(ca. 630–560 b.c.)
Solon was a sixth-century Athenian lawgiver and poet who, according to a literary tradition, changed the Athenian monetary standard in an effort to extend relief to debtors. Subsequent research has cast doubt on the populist nature of Solon’s monetary reforms, but the thrust of his reforms nevertheless eased the burden on debtors. He redeemed land that had been forfeited for indebtedness and freed citizens enslaved because of debt. His laws forbade loans that subjected the borrower to enslavement in case of default. In the life of Solon in Plutarch’s Lives of Noble Grecians and Romans (1952) can be found the following passage, referring to Solon’s monetary reforms:
Though some as Androtion, affirm that the debts were not canceled but the interest only lessened, which sufficiently pleased the people; so that they named this benefit the Seisacthea, together with the enlarging their measure, raising the value of money; for he made a pound, which before passed for seventy-three drachmas, go for a hundred; so that, though the number of pieces in the payment was equal, the value was less; which proved a considerable benefit to those that were to discharge great debts, and no loss to the creditors.
Solon lived before the Greeks began writing history and ancient authors writing after the event disagreed on the nature of Solon’s reforms. Aristotle’s treatment of the same subject suggested that Solon’s reforms raised rather than lowered the value of the drachma.
The literary and archeological evidence suggests that Solon began the coinage of silver money in Athens. Before Solon there is no evidence of Athenian coinage. It also suggests that before Solon two monetary standards dominated trade in the Greek world, the Euboic standard, and the Aeginetan standard, derived from the older Phoenician silver standard. Solon, himself of the merchant class, preferred the Euboic standard as the standard in use by most of Athen’s trading partners. It seems that Solon urged the Athenians to adopt a standard that made Athenian coins most acceptable to trading partners. During the sixth century the Euboic standard spread rapidly and superseded the Aeginetan standard in most areas.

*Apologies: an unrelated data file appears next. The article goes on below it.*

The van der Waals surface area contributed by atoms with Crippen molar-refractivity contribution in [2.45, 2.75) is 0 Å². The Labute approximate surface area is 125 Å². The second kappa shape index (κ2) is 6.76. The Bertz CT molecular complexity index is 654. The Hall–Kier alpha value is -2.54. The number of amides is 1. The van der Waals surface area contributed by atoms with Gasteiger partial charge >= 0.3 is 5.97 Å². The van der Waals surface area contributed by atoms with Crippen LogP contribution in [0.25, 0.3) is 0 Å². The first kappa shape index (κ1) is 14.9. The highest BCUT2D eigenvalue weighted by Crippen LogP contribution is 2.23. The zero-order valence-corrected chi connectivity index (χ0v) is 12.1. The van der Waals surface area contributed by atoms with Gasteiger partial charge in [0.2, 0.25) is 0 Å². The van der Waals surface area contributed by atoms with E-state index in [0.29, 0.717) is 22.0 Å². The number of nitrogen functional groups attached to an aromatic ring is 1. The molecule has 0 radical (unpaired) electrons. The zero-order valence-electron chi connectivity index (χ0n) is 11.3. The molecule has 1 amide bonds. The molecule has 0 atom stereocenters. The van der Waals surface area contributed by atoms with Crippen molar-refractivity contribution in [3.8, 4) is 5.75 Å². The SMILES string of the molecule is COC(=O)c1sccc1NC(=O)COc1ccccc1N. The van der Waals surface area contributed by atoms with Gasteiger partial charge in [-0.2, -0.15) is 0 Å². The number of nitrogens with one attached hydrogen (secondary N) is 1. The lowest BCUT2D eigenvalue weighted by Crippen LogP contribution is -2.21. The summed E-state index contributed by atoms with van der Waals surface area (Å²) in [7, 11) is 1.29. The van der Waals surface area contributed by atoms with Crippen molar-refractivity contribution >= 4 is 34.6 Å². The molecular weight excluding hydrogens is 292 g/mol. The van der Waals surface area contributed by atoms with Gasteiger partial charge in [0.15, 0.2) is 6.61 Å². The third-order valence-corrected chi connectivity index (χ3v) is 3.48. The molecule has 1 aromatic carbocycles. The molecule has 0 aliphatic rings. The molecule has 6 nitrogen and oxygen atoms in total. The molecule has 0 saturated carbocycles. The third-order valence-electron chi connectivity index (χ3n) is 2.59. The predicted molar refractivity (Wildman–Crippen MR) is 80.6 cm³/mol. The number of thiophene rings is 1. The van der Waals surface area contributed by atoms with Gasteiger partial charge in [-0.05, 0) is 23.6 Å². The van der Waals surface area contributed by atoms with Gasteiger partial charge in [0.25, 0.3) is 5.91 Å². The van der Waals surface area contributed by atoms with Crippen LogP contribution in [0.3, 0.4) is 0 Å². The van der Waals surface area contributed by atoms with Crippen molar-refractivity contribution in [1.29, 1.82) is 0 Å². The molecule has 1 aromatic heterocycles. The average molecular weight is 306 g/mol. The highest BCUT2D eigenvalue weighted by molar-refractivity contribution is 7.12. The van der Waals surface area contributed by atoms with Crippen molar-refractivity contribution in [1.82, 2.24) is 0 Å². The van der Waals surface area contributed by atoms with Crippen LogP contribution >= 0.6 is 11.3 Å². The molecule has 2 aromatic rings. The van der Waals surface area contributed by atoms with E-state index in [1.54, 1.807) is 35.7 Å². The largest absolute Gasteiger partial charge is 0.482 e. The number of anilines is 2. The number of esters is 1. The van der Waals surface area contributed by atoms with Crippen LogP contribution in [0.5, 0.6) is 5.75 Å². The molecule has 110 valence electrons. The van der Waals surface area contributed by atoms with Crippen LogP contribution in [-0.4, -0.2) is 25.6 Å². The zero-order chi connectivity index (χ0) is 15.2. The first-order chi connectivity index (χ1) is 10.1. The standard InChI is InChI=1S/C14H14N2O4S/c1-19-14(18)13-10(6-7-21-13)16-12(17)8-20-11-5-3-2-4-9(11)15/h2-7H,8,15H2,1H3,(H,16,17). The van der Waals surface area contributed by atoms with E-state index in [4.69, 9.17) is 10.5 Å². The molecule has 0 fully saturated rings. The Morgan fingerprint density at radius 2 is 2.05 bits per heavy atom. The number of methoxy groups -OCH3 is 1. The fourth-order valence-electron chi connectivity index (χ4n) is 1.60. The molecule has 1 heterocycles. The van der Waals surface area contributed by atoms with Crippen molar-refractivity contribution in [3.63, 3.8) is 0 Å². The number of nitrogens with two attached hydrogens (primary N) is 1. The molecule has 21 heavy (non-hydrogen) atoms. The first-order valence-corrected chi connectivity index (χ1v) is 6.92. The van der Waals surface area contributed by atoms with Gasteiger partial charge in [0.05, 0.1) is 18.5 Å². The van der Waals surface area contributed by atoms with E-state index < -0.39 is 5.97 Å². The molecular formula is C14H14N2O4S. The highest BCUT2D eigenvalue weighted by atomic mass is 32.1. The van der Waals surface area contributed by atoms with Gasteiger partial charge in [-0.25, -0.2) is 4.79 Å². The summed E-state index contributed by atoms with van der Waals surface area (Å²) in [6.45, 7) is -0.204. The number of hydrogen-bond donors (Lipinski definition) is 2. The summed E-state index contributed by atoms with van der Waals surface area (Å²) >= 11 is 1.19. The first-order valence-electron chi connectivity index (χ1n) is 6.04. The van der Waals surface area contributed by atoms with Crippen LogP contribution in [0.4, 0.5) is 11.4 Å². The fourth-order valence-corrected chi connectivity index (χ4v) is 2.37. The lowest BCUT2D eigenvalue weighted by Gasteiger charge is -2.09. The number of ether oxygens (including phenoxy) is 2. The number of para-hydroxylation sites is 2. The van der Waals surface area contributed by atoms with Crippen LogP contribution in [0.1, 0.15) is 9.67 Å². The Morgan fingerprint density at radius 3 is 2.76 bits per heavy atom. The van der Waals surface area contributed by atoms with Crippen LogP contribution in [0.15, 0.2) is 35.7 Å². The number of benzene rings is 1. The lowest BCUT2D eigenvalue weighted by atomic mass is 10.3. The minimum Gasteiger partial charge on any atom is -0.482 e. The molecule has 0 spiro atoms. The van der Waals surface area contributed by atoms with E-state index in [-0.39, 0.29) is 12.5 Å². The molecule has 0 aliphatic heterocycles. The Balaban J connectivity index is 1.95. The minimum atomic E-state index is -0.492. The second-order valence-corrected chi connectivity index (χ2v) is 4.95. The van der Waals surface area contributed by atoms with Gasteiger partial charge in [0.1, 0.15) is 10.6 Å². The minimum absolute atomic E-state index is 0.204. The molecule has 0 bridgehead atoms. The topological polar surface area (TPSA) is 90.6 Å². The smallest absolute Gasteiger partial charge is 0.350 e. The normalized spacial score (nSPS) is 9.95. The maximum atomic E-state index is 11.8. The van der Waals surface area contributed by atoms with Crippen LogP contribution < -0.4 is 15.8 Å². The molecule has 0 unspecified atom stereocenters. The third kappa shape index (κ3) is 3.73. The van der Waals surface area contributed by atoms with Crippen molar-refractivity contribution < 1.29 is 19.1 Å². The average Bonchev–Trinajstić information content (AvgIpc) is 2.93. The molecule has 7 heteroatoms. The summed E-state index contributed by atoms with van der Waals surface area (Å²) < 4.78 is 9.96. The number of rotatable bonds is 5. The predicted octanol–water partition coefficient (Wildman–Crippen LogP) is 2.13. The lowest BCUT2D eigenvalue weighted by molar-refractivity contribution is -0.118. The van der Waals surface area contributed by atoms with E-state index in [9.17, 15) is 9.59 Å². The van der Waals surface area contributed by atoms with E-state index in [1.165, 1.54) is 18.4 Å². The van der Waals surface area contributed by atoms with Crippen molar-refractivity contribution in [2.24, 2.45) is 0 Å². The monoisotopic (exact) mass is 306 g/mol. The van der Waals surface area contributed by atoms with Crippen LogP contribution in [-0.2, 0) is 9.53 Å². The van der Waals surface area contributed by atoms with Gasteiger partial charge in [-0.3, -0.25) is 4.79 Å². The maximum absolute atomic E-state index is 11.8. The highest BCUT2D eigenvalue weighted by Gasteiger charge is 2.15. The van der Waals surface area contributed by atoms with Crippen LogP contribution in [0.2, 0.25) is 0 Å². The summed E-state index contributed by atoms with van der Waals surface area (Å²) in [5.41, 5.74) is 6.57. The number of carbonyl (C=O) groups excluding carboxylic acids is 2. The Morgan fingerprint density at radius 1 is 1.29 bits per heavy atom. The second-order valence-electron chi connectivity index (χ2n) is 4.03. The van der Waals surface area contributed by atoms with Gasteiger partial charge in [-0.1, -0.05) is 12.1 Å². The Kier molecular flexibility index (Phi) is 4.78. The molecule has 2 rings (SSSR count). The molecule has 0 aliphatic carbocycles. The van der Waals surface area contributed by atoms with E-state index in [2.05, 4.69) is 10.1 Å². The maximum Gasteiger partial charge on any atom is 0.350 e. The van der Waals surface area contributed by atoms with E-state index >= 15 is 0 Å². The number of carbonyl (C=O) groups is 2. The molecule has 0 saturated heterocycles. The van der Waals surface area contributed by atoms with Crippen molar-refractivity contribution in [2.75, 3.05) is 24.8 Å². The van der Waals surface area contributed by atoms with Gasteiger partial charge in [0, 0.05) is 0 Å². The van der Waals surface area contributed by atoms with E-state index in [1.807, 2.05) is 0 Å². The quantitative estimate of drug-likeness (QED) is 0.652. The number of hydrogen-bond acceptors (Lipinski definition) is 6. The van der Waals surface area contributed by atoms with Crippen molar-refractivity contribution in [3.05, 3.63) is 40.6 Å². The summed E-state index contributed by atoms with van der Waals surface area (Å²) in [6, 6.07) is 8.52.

One of the far-reaching provisions of Solon’s reforms provided that fines be remitted in currency rather than cattle or sheep as existing Athenian law provided, marking a turning point in the transition from livestock money to coinage. In 454 b.c. Rome sent three commissioners to Athens to study Athenian law. The 12 tables of Roman law drawn up in 456 b.c. did not mention penalties paid in cattle as in former times, but provided for payment in copper coins.
The history of Solon’s monetary reforms, regardless of their true nature, opens a theme that is often replayed in monetary history—the secret war between debtors and creditors that invariably surfaces when monetary policies are up for discussion and revision. Policies that change the value of money, either directly by government decree or indirectly by inflation, always tilt the balance between debtors and creditors. When money loses its value, debtors win and creditors lose because the money they receive in repayment has lost some of its value. The opposite occurs when money gains in value.
Freeman, Kathleen. 1976. The Work and Life of Solon.
Milne, J. G. 1931. Greek Coinage.
Plutarch. 1952. Lives of Noble Grecians and Romans. Trans. Dryden.